Sarah Juckes | Head of Membership | Jericho Writers

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My name is Sarah (Ann) Juckes. I work on the team at Jericho Writers as the Head of membership, and you'll see emails in your inbox from me from time to time. I look after new exciting stuff for members, so let me know if there's something you'd like to see in the membership, and I'll do my best to make it happen. 

I was writing for 12 years before I stumbled across Jericho Writers. They introduced me to an agent at their Getting Published day, and that agent ended up securing me a publishing deal for my debut novel 'Outside' with Penguin. What?! Since then, Outside has found its way onto a few prize lists and my second YA novel 'The World Between Us' will soon be published in five languages and counting. 

Looking forward to getting to know you!

Sarah Juckes | Head of Membership | Jericho Writers Discussions
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Just created an account and not sure where to start? This post is designed to give you a quick-fire …
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  •  · Ah, yes it does. The 'new forum' thing was the stumbling block. Thank you so much, Jon!
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Hello and welcome to the new Community! This forum is free to writers all over the world and is…
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  •  · Happy New Year all! I'm delighted to have joined this wonderful writing community! I've been ploughi…
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When we think of traditional publishing, we often think of the route where an author gets an agent –…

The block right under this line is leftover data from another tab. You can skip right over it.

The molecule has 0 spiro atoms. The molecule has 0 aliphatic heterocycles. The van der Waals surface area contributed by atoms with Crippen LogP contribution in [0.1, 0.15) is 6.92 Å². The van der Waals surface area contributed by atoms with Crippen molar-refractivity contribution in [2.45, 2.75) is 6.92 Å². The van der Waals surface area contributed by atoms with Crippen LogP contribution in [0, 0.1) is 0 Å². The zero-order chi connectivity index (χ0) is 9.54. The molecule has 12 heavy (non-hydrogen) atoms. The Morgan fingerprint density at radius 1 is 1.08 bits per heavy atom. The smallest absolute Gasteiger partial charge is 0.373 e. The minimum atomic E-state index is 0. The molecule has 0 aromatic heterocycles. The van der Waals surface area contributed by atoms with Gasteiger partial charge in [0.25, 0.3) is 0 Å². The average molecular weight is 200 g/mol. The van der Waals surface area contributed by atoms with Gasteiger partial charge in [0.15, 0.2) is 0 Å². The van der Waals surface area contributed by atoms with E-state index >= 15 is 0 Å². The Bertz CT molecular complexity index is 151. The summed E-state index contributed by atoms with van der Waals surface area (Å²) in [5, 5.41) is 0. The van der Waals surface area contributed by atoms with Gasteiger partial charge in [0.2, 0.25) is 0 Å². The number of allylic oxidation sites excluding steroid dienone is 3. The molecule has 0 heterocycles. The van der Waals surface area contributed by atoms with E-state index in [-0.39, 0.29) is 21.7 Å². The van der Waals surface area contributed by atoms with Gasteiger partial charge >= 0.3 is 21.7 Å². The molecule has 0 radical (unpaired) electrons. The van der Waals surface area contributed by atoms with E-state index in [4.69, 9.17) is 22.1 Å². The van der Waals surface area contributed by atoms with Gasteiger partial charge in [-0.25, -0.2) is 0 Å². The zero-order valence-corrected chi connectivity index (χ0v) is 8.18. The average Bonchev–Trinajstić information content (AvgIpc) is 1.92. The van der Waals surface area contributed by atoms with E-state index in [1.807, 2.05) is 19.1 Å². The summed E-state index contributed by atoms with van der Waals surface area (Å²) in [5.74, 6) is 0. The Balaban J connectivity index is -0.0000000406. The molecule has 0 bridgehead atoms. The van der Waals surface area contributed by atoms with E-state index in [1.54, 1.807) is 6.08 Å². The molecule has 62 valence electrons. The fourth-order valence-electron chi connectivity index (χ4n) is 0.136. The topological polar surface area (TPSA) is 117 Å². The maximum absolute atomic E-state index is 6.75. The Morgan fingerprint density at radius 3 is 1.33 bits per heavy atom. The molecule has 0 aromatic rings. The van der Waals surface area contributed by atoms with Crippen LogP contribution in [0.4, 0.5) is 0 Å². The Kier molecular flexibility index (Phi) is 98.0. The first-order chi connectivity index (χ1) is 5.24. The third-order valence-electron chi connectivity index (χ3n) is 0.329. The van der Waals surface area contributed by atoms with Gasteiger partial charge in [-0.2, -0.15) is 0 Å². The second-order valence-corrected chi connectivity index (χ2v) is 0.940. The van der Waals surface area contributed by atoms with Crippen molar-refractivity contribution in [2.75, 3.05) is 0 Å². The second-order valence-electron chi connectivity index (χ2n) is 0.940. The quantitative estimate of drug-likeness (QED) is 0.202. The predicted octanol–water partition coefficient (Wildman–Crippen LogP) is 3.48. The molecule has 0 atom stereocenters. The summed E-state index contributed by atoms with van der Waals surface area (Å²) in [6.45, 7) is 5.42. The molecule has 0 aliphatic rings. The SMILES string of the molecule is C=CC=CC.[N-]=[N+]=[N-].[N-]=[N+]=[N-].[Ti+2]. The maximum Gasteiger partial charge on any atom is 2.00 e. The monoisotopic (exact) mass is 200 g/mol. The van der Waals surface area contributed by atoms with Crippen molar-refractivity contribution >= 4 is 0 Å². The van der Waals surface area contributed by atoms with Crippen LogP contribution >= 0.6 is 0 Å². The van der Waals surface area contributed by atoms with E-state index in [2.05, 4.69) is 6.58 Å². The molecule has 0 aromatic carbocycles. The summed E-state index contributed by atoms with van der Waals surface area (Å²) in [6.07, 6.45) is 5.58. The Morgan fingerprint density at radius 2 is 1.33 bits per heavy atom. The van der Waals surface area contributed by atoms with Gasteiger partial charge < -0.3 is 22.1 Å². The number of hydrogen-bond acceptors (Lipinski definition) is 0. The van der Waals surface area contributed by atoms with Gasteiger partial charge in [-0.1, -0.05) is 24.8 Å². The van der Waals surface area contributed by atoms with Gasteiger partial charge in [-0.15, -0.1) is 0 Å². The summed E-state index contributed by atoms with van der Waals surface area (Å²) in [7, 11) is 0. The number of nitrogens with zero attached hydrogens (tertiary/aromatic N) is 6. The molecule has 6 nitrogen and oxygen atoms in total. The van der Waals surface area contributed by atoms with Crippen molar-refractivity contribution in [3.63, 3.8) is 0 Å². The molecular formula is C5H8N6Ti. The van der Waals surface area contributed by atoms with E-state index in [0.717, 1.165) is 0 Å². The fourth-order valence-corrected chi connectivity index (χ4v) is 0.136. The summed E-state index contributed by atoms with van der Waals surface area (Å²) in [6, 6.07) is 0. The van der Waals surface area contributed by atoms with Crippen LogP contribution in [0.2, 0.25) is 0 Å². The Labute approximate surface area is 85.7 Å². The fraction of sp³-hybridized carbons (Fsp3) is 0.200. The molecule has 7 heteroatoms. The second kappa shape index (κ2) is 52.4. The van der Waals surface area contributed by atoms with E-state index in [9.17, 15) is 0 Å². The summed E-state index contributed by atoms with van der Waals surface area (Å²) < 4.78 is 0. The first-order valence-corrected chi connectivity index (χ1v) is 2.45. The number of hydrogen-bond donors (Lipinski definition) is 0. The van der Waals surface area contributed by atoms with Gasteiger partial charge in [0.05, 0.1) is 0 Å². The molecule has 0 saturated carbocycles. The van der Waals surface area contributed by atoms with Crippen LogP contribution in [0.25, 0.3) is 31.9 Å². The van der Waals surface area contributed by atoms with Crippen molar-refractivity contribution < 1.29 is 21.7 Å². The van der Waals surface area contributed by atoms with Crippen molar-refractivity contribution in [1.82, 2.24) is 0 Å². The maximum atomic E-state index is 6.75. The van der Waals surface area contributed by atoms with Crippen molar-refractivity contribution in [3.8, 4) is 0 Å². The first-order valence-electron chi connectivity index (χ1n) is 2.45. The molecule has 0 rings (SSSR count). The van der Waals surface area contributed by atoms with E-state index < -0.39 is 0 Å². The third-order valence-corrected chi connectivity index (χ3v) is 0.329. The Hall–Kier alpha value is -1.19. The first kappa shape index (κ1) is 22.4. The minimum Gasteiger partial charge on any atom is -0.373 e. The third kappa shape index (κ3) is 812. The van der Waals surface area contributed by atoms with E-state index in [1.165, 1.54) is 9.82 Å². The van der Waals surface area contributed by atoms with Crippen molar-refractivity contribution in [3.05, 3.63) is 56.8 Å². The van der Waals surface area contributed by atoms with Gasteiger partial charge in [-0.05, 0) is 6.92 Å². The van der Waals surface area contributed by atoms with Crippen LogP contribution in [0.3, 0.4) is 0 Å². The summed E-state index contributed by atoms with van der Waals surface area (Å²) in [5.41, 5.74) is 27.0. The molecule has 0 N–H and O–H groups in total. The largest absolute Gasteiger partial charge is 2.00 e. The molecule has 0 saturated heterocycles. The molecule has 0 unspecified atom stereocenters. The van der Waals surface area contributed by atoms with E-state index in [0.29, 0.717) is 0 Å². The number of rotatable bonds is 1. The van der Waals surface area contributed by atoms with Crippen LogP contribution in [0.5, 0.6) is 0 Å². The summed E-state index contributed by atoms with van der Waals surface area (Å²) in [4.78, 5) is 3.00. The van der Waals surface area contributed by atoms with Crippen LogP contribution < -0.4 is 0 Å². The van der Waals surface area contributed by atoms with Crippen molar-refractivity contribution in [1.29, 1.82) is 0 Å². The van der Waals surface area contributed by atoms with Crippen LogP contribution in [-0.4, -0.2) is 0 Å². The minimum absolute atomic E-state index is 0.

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  •  · HI Sarah, thank you for this post, and for all of your organising this month. I am thinking of submi…
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When wielded properly, a short flashback can help enrich characters, ground emotionally-charged scen…
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  •  · I suspect the weaving in of backstory depends on where you are in the tale.  If it is a fast action …
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Our Getting Published events are a personal highlight for me, as it was during one such event in 201…
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  •  · I've signed up for March  - two down five more to go. I've also been looking at past webinars. They …
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Some books fall into neat genre categories, like crime or romance. Others can fall back on age group…
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  •  · That's a lovely place to set a novel, I have relatives there. I've definitely heard of Laura Purcell…
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When we think of traditional publishing, we often think of the route where an author gets an agent – that agent lands them a publishing deal at a large publisher – and they go on to publish multiple books with that same publisher. But not all traditional publishing deals look like that. And I think this is a particularly important thing to normalise for writers, as there are so many more opportunities available to us to get our work in front of readers.